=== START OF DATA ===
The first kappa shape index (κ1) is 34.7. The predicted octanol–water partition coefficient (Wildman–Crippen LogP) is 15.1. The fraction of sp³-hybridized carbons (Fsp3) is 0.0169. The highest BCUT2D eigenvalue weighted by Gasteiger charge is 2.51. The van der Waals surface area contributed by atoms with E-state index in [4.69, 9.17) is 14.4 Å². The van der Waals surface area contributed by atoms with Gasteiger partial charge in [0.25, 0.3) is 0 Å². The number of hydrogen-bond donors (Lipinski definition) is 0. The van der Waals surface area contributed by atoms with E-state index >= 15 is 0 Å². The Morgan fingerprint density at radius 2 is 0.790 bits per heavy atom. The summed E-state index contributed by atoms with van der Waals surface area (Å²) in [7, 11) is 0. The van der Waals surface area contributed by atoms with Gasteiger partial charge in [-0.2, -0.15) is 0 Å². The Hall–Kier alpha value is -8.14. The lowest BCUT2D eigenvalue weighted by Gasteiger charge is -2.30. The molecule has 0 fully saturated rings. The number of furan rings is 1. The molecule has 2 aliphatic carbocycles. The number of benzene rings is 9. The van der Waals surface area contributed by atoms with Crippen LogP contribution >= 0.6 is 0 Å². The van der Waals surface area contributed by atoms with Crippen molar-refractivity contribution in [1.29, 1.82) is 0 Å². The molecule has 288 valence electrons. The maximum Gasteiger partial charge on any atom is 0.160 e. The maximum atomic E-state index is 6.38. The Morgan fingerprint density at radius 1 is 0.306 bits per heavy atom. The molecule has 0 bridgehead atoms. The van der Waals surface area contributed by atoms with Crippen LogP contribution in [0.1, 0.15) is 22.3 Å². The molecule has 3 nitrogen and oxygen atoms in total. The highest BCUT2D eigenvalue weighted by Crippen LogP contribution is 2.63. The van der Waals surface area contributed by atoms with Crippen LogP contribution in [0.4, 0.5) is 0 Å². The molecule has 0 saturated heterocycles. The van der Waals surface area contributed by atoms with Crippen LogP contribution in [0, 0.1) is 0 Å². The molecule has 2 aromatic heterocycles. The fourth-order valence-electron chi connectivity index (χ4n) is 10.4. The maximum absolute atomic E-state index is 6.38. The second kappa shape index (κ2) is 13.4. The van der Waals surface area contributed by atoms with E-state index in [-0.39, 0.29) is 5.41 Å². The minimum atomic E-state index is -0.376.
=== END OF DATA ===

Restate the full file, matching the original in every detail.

The first kappa shape index (κ1) is 34.7. The predicted octanol–water partition coefficient (Wildman–Crippen LogP) is 15.1. The fraction of sp³-hybridized carbons (Fsp3) is 0.0169. The highest BCUT2D eigenvalue weighted by Gasteiger charge is 2.51. The van der Waals surface area contributed by atoms with E-state index in [4.69, 9.17) is 14.4 Å². The van der Waals surface area contributed by atoms with Gasteiger partial charge in [0.25, 0.3) is 0 Å². The number of hydrogen-bond donors (Lipinski definition) is 0. The van der Waals surface area contributed by atoms with E-state index >= 15 is 0 Å². The Morgan fingerprint density at radius 2 is 0.790 bits per heavy atom. The summed E-state index contributed by atoms with van der Waals surface area (Å²) in [7, 11) is 0. The van der Waals surface area contributed by atoms with Gasteiger partial charge in [-0.2, -0.15) is 0 Å². The Hall–Kier alpha value is -8.14. The lowest BCUT2D eigenvalue weighted by Gasteiger charge is -2.30. The molecule has 0 fully saturated rings. The number of furan rings is 1. The molecule has 2 aliphatic carbocycles. The number of benzene rings is 9. The van der Waals surface area contributed by atoms with Crippen LogP contribution >= 0.6 is 0 Å². The van der Waals surface area contributed by atoms with Crippen molar-refractivity contribution in [1.29, 1.82) is 0 Å². The molecule has 288 valence electrons. The maximum Gasteiger partial charge on any atom is 0.160 e. The maximum atomic E-state index is 6.38. The Morgan fingerprint density at radius 1 is 0.306 bits per heavy atom. The molecule has 0 bridgehead atoms. The van der Waals surface area contributed by atoms with Crippen LogP contribution in [0.1, 0.15) is 22.3 Å². The molecule has 3 nitrogen and oxygen atoms in total. The highest BCUT2D eigenvalue weighted by Crippen LogP contribution is 2.63. The van der Waals surface area contributed by atoms with Crippen LogP contribution in [0.4, 0.5) is 0 Å². The molecule has 0 saturated heterocycles. The van der Waals surface area contributed by atoms with Crippen LogP contribution in [0, 0.1) is 0 Å². The molecule has 2 aromatic heterocycles. The fourth-order valence-electron chi connectivity index (χ4n) is 10.4. The maximum absolute atomic E-state index is 6.38. The second kappa shape index (κ2) is 13.4. The van der Waals surface area contributed by atoms with E-state index in [-0.39, 0.29) is 5.41 Å². The minimum atomic E-state index is -0.376.